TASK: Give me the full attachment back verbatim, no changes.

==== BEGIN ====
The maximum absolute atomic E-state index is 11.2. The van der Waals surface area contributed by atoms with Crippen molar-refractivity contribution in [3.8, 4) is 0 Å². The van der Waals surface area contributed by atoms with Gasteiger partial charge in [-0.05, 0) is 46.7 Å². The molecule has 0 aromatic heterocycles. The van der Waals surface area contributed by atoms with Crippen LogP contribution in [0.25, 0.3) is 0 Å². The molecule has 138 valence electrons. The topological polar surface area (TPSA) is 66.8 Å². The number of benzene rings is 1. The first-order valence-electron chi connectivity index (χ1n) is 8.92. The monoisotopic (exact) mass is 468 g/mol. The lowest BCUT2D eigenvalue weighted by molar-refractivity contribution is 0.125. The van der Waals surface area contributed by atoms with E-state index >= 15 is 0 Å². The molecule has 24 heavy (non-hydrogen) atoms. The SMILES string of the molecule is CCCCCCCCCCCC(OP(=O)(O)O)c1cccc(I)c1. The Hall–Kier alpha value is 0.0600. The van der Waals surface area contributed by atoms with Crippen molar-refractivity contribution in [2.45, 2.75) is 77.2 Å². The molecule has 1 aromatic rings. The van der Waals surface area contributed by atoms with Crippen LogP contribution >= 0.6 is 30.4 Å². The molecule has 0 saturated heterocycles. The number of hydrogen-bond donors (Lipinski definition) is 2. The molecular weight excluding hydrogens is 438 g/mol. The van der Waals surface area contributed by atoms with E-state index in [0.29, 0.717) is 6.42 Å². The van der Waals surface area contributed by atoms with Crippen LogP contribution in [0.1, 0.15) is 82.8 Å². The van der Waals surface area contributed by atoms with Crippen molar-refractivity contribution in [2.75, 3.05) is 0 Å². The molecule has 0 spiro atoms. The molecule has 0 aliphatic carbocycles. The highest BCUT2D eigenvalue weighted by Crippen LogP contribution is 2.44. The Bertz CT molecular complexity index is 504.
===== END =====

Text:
The maximum absolute atomic E-state index is 11.2. The van der Waals surface area contributed by atoms with Crippen molar-refractivity contribution in [3.8, 4) is 0 Å². The van der Waals surface area contributed by atoms with Gasteiger partial charge in [-0.05, 0) is 46.7 Å². The molecule has 0 aromatic heterocycles. The van der Waals surface area contributed by atoms with Crippen LogP contribution in [0.25, 0.3) is 0 Å². The molecule has 138 valence electrons. The topological polar surface area (TPSA) is 66.8 Å². The number of benzene rings is 1. The first-order valence-electron chi connectivity index (χ1n) is 8.92. The monoisotopic (exact) mass is 468 g/mol. The lowest BCUT2D eigenvalue weighted by molar-refractivity contribution is 0.125. The van der Waals surface area contributed by atoms with E-state index >= 15 is 0 Å². The molecule has 24 heavy (non-hydrogen) atoms. The SMILES string of the molecule is CCCCCCCCCCCC(OP(=O)(O)O)c1cccc(I)c1. The Hall–Kier alpha value is 0.0600. The van der Waals surface area contributed by atoms with Crippen molar-refractivity contribution in [2.45, 2.75) is 77.2 Å². The molecule has 1 aromatic rings. The van der Waals surface area contributed by atoms with Crippen LogP contribution >= 0.6 is 30.4 Å². The molecule has 0 saturated heterocycles. The number of hydrogen-bond donors (Lipinski definition) is 2. The molecular weight excluding hydrogens is 438 g/mol. The van der Waals surface area contributed by atoms with E-state index in [0.29, 0.717) is 6.42 Å². The van der Waals surface area contributed by atoms with Crippen LogP contribution in [0.1, 0.15) is 82.8 Å². The van der Waals surface area contributed by atoms with Crippen molar-refractivity contribution in [2.75, 3.05) is 0 Å². The molecule has 0 spiro atoms. The molecule has 0 aliphatic carbocycles. The highest BCUT2D eigenvalue weighted by Crippen LogP contribution is 2.44. The Bertz CT molecular complexity index is 504.